Roofing installation is a messy business. Please make sure you have tarps to catch debris and lay them down before you start work.
You will need a tall ladder to reach the roof, a tape measure and calculator to record precise measurements, and a diagram of the roof to break it down into smaller sections. Visit https://www.corpuschristiroofingco.com/ to learn more.
A roof inspection should take place before a roofing job starts. A true Roofer will walk the entire roof to inspect its structure and look for signs of damage and inadequacy in ventilation. He or she will also check that the craftsmanship is up to code. Unfortunately, if your home has been recently re-shingled it may not be in the best condition to pass an inspection due to present moss, mildew and broken shingles that could indicate the roof was rushed and not properly fitted.
In addition to examining the condition of the shingles, your contractor will inspect the flashing (the thin metal that lines penetrations like skylights, chimneys and vent pipes) for any rust or cracking. They will also look at the soffit and fascia boards, which protect the underside of the roof overhangs, for rot, warping and other damage. They will also check the gutters and downspouts to make sure that they are not blocked and that they are free of obstructions.
Finally, the roofer will look at the ventilation in the attic to make sure that it is functioning as it should to avoid heat and moisture build up that can shorten a roof’s life span.
It is a good idea to have any outdoor furniture or other items moved out of the way before starting work on a roof as the installation can cause vibrations that might move items inside the house. A professional roofing contractor will know how to mitigate this risk and will be able to advise you on the best way to safeguard your belongings. However, you should always be aware that a roofing job can create dust and debris that could potentially be tracked into areas of your home.
Roofing underlayment is installed on the roof deck prior to the installation of other roofing materials. It protects the roof structure and helps prevent water infiltration that can lead to structural damage and rot. It also serves as a barrier that keeps tar from the shingles from damaging the roof deck.
Most professional roofers use synthetic underlayment. It features a synthetic base that is saturated with asphalt to make it extra waterproof. It also has a coarse woven material to provide slip resistance. It is durable, resistant to UV rays and mold, and allows the roof to breathe.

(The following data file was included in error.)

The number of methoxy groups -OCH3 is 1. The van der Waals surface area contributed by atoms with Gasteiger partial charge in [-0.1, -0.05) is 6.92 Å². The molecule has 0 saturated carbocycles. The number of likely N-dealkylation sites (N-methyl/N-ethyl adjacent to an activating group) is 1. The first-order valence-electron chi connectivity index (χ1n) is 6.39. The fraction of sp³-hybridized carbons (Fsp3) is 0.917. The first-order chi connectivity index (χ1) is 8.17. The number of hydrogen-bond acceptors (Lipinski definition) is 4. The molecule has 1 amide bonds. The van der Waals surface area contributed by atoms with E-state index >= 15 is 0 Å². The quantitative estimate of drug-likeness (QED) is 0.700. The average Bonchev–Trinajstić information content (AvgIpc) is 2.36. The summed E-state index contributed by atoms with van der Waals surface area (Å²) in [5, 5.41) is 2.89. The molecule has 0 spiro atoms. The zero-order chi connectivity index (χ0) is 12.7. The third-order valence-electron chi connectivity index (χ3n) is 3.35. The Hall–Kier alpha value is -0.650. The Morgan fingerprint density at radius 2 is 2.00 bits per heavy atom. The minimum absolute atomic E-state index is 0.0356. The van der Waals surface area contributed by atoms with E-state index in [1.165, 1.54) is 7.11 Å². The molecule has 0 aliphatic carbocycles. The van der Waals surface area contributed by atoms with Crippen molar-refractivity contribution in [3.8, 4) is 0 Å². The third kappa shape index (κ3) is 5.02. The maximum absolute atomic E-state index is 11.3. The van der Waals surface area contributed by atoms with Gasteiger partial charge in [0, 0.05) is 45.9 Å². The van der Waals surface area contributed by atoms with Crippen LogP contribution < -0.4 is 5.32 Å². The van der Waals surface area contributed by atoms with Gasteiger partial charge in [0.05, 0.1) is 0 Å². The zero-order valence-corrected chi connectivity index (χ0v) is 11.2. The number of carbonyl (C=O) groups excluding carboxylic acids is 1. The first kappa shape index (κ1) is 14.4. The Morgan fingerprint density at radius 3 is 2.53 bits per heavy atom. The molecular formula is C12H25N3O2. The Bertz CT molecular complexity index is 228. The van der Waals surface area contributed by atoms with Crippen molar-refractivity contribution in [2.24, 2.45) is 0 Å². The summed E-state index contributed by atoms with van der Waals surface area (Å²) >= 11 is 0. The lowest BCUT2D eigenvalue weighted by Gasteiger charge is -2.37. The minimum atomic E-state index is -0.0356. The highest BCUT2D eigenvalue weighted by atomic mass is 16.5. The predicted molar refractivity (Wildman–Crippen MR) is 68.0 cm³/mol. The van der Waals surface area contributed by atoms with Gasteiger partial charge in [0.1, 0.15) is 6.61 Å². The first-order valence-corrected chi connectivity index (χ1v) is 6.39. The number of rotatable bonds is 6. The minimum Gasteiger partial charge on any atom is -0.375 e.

It is usually a bit more expensive than felt underlayment, but it pays off in the long run. It also requires fewer fasteners, which reduces the chances of leaks and corrosion. Synthetic underlayment is also more flexible and easy to install. It is ideal for flat roofs, valleys, and penetrations, where leaks can occur.
The type of underlayment you choose depends on the roof covering and your jurisdictional requirements. It is important to follow the manufacturer’s instructions when installing underlayment. You should always check for proper head and side laps, as well as a moisture barrier.
Felt underlayment is more affordable than synthetic underlayment, but it is not as effective at protecting the roof. It is also susceptible to tear during installation, which can compromise its ability to act as a secondary barrier against water. Felt underlayment also becomes susceptible to mildew and mold if it gets wet, and it has a limited lifespan when exposed to sunlight. Synthetic underlayment, on the other hand, is more durable and can be used for extended periods of time. It is also more water-resistant than felt underlayment and can withstand high winds.
Shingles protect the roof from weathering, and they also add beauty. It’s important that the right pattern is followed when laying them. Most professional roofers use a basic shingle layout, starting with the eave, and working toward the ridges.
The first row of shingles — often called the starter course or strip — should overhang the drip edge by about a half-inch. This is to prevent water from getting under the shingles in the row below. The first full course of shingles will cover the starter course and fill in gaps left by cutouts and joints. This is where a roofing hatchet and/or a roof nailer with adjustable guides come in handy.